Another best practice is to keep every version of everything; workflows and data alike, so you can track changes. Being able to back-version your data and your processes allows you to have awareness into any changes in your process, and track down where a potential error may have been introduced. You can use a version control system like Git to do this. In addition to being a great way to control versions of code, version control systems like Git can work with Alteryx workflows (under the hood, Alteryx workflows are XML files) and many data formats. Version-controlling your data is a good idea for data science projects because an analysis or model is directly influenced by the data set with which it is trained.


In combination with keeping all of your materials in a shared, central location, version control is essential for collaborative work or helping get your teammates up to speed on a project you've worked. The added benefit of having a version-control repository that’s in a shared location and not on your own computer can’t be overstated – fun fact, this is my second attempt at writing this post after my computer was bricked last week. I am now compulsively saving all of my work in the cloud.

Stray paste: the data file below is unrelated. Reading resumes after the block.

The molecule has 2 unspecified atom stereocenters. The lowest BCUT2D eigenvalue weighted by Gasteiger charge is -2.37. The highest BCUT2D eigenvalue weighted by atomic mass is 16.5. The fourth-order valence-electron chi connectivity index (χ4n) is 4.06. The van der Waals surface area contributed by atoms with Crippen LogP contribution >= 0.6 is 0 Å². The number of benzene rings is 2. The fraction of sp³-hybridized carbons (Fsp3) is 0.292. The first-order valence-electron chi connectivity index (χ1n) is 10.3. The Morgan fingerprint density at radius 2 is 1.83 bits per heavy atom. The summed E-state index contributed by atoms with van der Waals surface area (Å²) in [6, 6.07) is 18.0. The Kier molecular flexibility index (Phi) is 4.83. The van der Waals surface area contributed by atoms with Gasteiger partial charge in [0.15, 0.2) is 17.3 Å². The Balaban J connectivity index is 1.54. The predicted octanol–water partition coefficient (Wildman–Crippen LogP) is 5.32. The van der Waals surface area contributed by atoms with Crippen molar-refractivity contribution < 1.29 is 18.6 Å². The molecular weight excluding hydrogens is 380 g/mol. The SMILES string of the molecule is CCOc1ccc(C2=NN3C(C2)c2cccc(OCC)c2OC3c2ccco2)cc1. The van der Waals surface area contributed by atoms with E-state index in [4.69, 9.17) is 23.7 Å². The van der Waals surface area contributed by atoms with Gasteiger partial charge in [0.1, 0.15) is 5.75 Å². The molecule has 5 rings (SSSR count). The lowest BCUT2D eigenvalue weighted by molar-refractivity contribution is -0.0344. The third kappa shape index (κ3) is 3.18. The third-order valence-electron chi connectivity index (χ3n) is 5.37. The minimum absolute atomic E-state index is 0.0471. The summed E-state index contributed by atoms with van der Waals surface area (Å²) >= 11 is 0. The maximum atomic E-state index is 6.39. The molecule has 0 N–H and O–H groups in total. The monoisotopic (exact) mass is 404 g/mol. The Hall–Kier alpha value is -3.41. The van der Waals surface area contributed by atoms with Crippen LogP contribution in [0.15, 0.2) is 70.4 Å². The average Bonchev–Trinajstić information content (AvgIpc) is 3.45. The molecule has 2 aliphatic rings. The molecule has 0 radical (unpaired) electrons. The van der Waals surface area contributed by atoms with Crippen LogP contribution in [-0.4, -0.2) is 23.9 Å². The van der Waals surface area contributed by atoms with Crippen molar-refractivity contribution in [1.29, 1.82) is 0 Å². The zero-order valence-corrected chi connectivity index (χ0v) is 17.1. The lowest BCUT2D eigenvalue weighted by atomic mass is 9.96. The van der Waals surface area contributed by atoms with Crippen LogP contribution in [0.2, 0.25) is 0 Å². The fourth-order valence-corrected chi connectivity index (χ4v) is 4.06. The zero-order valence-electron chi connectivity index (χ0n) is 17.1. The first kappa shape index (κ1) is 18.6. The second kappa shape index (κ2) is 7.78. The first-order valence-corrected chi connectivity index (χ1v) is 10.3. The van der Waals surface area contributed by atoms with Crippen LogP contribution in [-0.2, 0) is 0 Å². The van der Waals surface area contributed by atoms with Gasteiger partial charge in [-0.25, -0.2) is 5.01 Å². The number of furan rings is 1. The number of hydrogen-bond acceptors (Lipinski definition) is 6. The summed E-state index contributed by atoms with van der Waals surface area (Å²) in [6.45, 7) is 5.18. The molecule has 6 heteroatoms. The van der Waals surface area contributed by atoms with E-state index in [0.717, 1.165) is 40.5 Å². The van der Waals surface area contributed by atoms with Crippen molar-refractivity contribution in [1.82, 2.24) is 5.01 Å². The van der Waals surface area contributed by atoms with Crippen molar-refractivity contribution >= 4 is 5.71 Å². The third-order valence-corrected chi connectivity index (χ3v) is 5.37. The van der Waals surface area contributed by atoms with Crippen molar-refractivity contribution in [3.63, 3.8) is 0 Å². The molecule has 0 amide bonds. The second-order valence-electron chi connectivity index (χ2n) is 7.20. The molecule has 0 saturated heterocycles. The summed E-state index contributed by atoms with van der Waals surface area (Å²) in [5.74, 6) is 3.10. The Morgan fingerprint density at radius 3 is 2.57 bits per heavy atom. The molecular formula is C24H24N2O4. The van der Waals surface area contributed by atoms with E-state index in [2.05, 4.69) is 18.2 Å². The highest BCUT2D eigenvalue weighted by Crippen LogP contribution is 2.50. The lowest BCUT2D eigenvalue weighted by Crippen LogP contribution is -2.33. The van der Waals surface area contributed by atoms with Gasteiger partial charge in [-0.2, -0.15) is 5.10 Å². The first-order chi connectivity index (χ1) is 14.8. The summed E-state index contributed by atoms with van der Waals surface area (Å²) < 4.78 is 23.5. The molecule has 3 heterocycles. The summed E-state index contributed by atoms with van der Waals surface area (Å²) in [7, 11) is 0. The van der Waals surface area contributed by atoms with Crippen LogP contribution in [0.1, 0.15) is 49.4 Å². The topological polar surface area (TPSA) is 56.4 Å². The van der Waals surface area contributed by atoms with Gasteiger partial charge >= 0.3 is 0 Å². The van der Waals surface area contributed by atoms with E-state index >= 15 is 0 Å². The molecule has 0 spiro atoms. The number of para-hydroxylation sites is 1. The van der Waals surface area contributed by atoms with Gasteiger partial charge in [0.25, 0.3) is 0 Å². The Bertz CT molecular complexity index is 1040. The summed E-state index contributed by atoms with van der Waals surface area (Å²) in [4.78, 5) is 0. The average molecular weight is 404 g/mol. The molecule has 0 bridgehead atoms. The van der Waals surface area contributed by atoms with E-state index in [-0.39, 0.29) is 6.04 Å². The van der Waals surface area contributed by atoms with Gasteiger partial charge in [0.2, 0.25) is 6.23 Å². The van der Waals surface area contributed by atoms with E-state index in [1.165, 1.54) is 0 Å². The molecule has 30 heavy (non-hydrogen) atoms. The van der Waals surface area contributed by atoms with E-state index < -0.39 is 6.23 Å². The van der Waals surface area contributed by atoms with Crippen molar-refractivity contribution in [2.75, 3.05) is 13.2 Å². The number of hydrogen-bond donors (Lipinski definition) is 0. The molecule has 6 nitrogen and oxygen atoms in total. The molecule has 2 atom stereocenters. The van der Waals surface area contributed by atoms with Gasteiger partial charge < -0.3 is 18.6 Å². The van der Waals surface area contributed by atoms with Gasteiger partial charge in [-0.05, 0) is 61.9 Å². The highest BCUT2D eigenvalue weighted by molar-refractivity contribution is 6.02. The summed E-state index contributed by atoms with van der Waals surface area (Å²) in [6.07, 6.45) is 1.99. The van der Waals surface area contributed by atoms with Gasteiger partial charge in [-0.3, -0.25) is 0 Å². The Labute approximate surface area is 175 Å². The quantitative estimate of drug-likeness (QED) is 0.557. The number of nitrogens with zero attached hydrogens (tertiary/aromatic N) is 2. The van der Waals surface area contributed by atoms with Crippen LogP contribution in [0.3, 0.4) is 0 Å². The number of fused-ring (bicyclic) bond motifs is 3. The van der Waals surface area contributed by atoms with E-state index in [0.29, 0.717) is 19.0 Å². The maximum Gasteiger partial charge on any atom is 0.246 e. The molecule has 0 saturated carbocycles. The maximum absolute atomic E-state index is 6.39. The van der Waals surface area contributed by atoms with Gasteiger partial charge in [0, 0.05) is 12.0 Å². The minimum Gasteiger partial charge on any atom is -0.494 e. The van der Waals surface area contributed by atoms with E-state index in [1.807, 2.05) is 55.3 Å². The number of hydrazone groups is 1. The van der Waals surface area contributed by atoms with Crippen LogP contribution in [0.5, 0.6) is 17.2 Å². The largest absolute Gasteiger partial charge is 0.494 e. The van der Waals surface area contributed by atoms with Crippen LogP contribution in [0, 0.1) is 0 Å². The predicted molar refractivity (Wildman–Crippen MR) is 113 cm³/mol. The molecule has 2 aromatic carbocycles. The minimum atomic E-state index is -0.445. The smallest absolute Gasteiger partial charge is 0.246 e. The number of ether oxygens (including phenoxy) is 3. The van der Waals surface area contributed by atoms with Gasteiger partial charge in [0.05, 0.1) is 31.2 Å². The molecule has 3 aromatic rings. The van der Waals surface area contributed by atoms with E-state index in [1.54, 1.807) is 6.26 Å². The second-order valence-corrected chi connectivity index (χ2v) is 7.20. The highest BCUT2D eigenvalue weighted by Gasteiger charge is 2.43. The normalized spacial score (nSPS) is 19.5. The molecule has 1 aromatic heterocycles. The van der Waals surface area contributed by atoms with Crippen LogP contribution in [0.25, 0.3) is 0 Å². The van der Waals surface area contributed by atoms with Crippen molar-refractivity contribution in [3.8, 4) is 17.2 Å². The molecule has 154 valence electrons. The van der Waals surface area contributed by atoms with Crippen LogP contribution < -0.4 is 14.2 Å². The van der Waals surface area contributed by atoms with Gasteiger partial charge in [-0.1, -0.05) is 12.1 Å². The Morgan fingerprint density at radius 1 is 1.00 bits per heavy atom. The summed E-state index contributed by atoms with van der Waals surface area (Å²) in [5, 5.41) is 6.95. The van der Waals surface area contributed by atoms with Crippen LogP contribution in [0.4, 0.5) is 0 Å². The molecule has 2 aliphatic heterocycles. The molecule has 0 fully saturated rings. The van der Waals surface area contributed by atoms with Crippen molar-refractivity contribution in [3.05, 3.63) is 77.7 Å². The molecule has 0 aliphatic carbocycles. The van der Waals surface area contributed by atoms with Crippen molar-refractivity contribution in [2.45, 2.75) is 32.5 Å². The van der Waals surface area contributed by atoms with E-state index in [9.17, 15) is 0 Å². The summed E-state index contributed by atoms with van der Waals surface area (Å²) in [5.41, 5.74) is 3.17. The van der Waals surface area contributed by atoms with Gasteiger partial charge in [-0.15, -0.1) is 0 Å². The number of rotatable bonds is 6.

Challenges (and Possible Resolutions) to Reproducibility


Despite the great promise of leveraging code or other repeatable methods to make scientific research and data science projects more reproducible, there are still obstacles that can make reproducibility challenging.


One of these obstacles is computer environments. When you share a script, you can’t necessarily guarantee that the person receiving the script has all the same environmental components that you do – the same version of Python or R for example. This can result in the outcomes of your documented and scripted process turning out differently on a different machine.


This use case is exactly what Docker containers, Cloud Services like AWS, and Python virtual environments were created for. By sharing a mini-environment that supports your process, you’re taking an extras step in ensuring your process is reproducible. This type of extra step is particularly important when you’re working with collaborators (which, arguably, is important for replicability).